Doing it systematically for one roll will almost certainly get you where you want to be with less "wasted" film that trying to hit the nail on the head haphazardly for several rolls before you get lucky and hit it.

EV15 at ISO 100 and f/133 is around 1/2 second. This should be proper exposure for a brightly sunlit scene. The problem with calculating an f-number from the absolute size of a physical aperture to determine exposure with a pinhole camera is that "focal length" isn't exactly defined in the same way as it is with refractive lenses.

Having said that, most 120 cameras have more than 39.9mm between the lens board and the film plane. Does your Holga only have about 40mm (1.6 inches) between the pinhole and the film plane? That's the focal length that figures to f/133 with a 0.3mm entrance pupil (aperture).

Another consideration is that with an aperture that narrow, an appreciable amount of the light going through it will be scattered due to the effects of diffraction. Much of that scattered light will fall outside the area of your negative.

Don't forget that with film, any exposure longer than about one second or so will be subject to the Schwarzschild effect.

Most film manufacturers publish data sheets for each of their films that outline development times for shooting the film at different speeds as well as for developing the film when it is shot at the advertised sensitivity. They also include data regarding exposures longer than about one second (for most films) that are affected by the Schwarzschild effect, also known as reciprocity failure. Each film has different characteristics, and how much compensation must be made for long exposures can vary significantly from one film to the next.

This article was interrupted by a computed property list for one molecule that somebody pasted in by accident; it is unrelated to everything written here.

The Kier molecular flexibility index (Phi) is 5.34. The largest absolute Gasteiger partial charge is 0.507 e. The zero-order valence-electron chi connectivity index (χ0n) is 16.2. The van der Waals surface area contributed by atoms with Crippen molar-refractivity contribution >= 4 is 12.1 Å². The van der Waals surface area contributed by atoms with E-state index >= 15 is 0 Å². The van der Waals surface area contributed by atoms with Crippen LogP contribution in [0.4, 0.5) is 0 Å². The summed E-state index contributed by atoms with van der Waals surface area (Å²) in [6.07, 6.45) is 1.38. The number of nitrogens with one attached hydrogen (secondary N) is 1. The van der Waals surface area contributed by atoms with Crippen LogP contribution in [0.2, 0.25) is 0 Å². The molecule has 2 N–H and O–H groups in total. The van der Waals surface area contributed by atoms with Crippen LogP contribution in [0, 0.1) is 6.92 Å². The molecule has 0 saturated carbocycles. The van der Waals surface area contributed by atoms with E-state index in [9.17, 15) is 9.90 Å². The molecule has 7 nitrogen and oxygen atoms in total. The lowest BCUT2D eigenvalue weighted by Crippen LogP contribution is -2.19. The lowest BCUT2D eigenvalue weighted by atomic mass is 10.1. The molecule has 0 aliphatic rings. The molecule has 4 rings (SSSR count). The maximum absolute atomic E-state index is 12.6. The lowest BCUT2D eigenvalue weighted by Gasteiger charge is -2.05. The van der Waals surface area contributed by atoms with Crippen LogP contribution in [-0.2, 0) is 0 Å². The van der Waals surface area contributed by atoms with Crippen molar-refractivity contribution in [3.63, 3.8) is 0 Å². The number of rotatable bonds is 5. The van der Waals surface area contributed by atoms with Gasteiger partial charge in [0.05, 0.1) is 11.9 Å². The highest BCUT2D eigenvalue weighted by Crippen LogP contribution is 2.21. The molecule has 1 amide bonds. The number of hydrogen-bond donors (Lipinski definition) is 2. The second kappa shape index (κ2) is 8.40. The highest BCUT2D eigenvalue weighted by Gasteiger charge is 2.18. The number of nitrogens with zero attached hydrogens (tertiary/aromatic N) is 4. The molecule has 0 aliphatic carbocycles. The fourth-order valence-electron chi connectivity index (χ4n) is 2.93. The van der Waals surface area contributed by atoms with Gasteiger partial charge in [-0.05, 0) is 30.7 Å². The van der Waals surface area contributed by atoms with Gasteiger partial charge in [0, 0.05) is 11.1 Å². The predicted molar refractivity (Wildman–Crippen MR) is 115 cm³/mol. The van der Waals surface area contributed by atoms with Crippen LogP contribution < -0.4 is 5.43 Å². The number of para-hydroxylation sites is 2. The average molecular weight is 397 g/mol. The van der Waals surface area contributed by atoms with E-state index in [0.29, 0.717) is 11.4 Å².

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  • I understand reciprocity failure, but I don't think that it should come into play at a 1/2 s exposure. My question is more about Holga saying 6-7 s vs 1/2s - it's too much of a difference to hand wave away. The only thing in your answer that may explain this is the physics of a pinhole not matching that of a "real" lens. And yes I just measured 1.6 inches – Peter M Sep 6 at 20:16
  • Reciprocity failure is based on each film emulsion. But, yeah, for most normal 120 films it shouldn't be that much of an issue at 1/2 second. However, if the uncompensated exposure time calculates to, say, two to four seconds, then extending that to 6-7 seconds is fairly conservative for most films. – Michael C Sep 6 at 20:19
  • @PeterM I added a paragraph about the effects of diffraction with an aperture that small about the same time you posted your above comment. You may not have seen that. – Michael C Sep 6 at 20:22
  • I did see that. Also in a lot of images I have see online for this camera I have noticed a huge amount of vignetting. IMHO if diffraction was scattering the light inside the camera I wouldn't expect a lot of vignetting. (Although I might take that back in hindsight) – Peter M Sep 6 at 20:25
  • How thick is the material around the pinhole? The theoretical f-number = FL / ep diameter is based on assumption of the entrance pupil having zero thickness. – Michael C Sep 6 at 20:27